By October 1930, preparation began to demolish properties along both the extension and the simultaneous widening project along Davenport Road from Yonge Street to Dupont Street. Among the most notable buildings to disappear from the cityscape was the Lennox Hotel at 831 Yonge Street. Built in 1892 by Richard Lennox, it was considered a regular stop for businessmen, farmers and stagecoach drivers during its early days. Owners whose properties were expropriated seem to have been paid well; a list published in the Star on January 31, 1931 articled 15 properties, mostly along Davenport, for which the owners received anywhere from $1,200 (for part of a township lot) to $10,000 (for 35-37 Davenport Road).
In a timeframe unheard of these days, the TTC quickly constructed a new streetcar loop at Church and Asquith Avenue during late March and early April 1931. According to the June 1931 issue of The Coupler, “it wasn’t a very promising looking site from a beauty viewpoint, and yet we had good hopes that when the loop was completed and the landscape work finished, the Commission would have no reason to be ashamed of its handiwork.” Two houses were demolished to make way for the loop, which allowed the TTC to extend its Church streetcar line (which ran down to Front Street) a few blocks north and not tie up loops elsewhere.
Passengers passing through the Asquith loop would have gotten off in a neighbourhood that remained primarily composed of family residences, thanks to a bylaw passed by City Council on April 7, 1931 that forbade businesses and apartment houses from being built along the Church Street extension. The bylaw may have been spurred by complaints from nearby institutions like Park Road Baptist Church, whose initial request to have the road be residential was turned down due to the financial opportunities for the city in selling off expropriated land that turned out to be surplus. Several councillors, including future mayor William Robbins, opposed the bylaw on the grounds that a widened street and public transit service made it ideal for apartments.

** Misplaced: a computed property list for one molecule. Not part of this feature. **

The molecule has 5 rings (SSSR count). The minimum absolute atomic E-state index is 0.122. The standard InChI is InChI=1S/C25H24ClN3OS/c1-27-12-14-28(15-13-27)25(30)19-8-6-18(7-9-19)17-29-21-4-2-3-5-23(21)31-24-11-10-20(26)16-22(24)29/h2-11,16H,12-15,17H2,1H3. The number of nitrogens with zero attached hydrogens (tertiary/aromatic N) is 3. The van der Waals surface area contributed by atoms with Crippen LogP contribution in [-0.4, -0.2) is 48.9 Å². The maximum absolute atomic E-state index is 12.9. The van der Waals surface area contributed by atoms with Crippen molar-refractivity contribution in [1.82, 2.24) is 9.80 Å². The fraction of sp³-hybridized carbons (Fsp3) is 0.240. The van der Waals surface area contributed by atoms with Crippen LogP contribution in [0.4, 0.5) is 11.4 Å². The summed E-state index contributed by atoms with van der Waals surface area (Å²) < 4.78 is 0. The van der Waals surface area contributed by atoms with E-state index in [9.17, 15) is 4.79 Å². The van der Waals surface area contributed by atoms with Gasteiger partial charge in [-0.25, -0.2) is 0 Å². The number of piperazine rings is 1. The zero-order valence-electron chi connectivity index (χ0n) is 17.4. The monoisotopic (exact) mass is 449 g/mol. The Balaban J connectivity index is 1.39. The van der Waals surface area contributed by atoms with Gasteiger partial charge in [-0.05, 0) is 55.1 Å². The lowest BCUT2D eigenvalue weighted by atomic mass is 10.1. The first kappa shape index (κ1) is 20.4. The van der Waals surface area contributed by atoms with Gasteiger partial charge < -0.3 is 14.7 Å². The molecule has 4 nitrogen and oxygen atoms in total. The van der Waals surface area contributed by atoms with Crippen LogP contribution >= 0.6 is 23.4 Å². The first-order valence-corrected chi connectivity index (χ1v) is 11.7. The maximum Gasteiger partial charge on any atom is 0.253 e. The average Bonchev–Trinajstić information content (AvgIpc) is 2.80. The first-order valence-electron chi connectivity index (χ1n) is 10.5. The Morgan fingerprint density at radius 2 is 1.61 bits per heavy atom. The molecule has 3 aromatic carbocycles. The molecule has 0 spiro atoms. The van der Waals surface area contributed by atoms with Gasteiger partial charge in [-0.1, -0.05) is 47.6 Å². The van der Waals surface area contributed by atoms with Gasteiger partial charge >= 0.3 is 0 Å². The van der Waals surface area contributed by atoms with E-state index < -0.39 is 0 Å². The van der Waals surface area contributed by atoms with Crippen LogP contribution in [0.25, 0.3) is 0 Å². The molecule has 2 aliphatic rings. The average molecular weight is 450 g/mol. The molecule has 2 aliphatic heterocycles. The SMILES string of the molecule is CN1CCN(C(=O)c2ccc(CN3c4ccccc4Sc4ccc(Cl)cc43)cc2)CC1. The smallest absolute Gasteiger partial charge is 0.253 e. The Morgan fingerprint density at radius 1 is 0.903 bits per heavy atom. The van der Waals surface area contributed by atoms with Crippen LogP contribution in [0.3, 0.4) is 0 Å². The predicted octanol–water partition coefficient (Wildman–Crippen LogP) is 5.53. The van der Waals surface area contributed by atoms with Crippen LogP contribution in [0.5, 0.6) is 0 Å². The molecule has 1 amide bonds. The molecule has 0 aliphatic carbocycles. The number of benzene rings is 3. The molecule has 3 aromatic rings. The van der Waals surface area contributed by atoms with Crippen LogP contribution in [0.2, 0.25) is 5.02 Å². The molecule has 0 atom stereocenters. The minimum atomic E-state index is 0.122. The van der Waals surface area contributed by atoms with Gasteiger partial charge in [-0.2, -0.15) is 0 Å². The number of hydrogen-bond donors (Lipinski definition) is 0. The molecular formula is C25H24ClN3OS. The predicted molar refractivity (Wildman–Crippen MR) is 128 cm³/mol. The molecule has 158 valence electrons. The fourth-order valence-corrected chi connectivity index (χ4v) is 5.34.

The extension was officially opened in a ceremony along Yonge Street on July 16, 1931. Red, white, and blue ribbons were strung across both Church and Davenport. Mayor William J. Stewart began the string of speeches from city officials by praising the extension as “an asset not only to the district immediately affected, but to the city at large and will be an aid to transportation and business.” He was followed by Controller J. George Ramsden, who reminisced about the state of the neighbourhood when he lived there in the mid-1880s and boasted about his advocacy of the project. Both men were handed, in the words of the Globe, “a pair of gold-handled scissors taken from a blue case,” and proceeded to cut the ribbons –Ramsden took care of Church Street, while the Mayor freed up Davenport Road. Following an official motorcade, regular traffic began flowing down the new street.
Though Church Street has not been extended further north since that time, a plan presented to City Council by works commissioner R.C. Harris in May 1930 proposed just that. Had that plan gone through, Church would have continued northwest along present-day Davenport Road to the Nordheimer Estate (which met the road at present-day Glen Edyth Drive), then followed the Nordheimer Ravine until the road ended at the intersection of St. Clair Avenue and Spadina Road. Like other ravine-based roadways proposed over time for that area, this plan never came to pass.